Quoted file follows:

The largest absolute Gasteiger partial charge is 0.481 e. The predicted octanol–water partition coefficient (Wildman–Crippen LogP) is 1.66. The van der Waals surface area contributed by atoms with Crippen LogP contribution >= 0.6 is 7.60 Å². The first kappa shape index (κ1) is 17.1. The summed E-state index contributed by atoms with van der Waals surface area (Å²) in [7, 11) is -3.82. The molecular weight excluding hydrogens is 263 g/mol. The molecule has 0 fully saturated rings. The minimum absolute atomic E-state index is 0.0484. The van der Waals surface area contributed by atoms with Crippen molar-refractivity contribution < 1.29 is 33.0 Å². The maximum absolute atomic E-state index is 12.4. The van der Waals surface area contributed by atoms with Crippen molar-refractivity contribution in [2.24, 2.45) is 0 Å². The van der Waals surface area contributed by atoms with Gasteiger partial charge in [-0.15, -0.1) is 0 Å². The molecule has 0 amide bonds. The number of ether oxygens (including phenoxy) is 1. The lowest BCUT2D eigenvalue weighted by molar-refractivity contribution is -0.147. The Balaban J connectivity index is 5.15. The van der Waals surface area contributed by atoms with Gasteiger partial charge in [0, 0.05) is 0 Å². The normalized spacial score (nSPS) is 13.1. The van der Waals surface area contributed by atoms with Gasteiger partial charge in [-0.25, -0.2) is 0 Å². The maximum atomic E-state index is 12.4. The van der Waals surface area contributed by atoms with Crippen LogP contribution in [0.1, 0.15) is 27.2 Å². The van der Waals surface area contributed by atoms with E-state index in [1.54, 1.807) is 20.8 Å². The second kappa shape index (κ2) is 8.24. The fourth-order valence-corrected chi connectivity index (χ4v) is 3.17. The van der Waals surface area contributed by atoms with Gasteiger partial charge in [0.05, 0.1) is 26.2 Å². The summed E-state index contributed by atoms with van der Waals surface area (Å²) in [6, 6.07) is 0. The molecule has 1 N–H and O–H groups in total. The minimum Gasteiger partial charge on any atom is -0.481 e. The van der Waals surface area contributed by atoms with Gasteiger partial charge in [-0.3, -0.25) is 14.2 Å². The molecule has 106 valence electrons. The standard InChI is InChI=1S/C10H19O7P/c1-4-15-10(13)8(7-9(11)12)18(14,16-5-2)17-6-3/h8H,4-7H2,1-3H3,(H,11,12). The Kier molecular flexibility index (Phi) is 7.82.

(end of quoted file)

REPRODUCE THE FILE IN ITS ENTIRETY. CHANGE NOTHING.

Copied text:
The largest absolute Gasteiger partial charge is 0.481 e. The predicted octanol–water partition coefficient (Wildman–Crippen LogP) is 1.66. The van der Waals surface area contributed by atoms with Crippen LogP contribution >= 0.6 is 7.60 Å². The first kappa shape index (κ1) is 17.1. The summed E-state index contributed by atoms with van der Waals surface area (Å²) in [7, 11) is -3.82. The molecular weight excluding hydrogens is 263 g/mol. The molecule has 0 fully saturated rings. The minimum absolute atomic E-state index is 0.0484. The van der Waals surface area contributed by atoms with Crippen molar-refractivity contribution < 1.29 is 33.0 Å². The maximum absolute atomic E-state index is 12.4. The van der Waals surface area contributed by atoms with Crippen molar-refractivity contribution in [2.24, 2.45) is 0 Å². The van der Waals surface area contributed by atoms with Gasteiger partial charge in [-0.15, -0.1) is 0 Å². The molecule has 0 amide bonds. The number of ether oxygens (including phenoxy) is 1. The lowest BCUT2D eigenvalue weighted by molar-refractivity contribution is -0.147. The Balaban J connectivity index is 5.15. The van der Waals surface area contributed by atoms with Gasteiger partial charge in [0, 0.05) is 0 Å². The normalized spacial score (nSPS) is 13.1. The van der Waals surface area contributed by atoms with Gasteiger partial charge in [-0.25, -0.2) is 0 Å². The maximum atomic E-state index is 12.4. The van der Waals surface area contributed by atoms with Crippen LogP contribution in [0.1, 0.15) is 27.2 Å². The van der Waals surface area contributed by atoms with E-state index in [1.54, 1.807) is 20.8 Å². The second kappa shape index (κ2) is 8.24. The fourth-order valence-corrected chi connectivity index (χ4v) is 3.17. The van der Waals surface area contributed by atoms with Gasteiger partial charge in [0.05, 0.1) is 26.2 Å². The summed E-state index contributed by atoms with van der Waals surface area (Å²) in [6, 6.07) is 0. The molecule has 1 N–H and O–H groups in total. The minimum Gasteiger partial charge on any atom is -0.481 e. The van der Waals surface area contributed by atoms with Gasteiger partial charge in [-0.3, -0.25) is 14.2 Å². The molecule has 106 valence electrons. The standard InChI is InChI=1S/C10H19O7P/c1-4-15-10(13)8(7-9(11)12)18(14,16-5-2)17-6-3/h8H,4-7H2,1-3H3,(H,11,12). The Kier molecular flexibility index (Phi) is 7.82.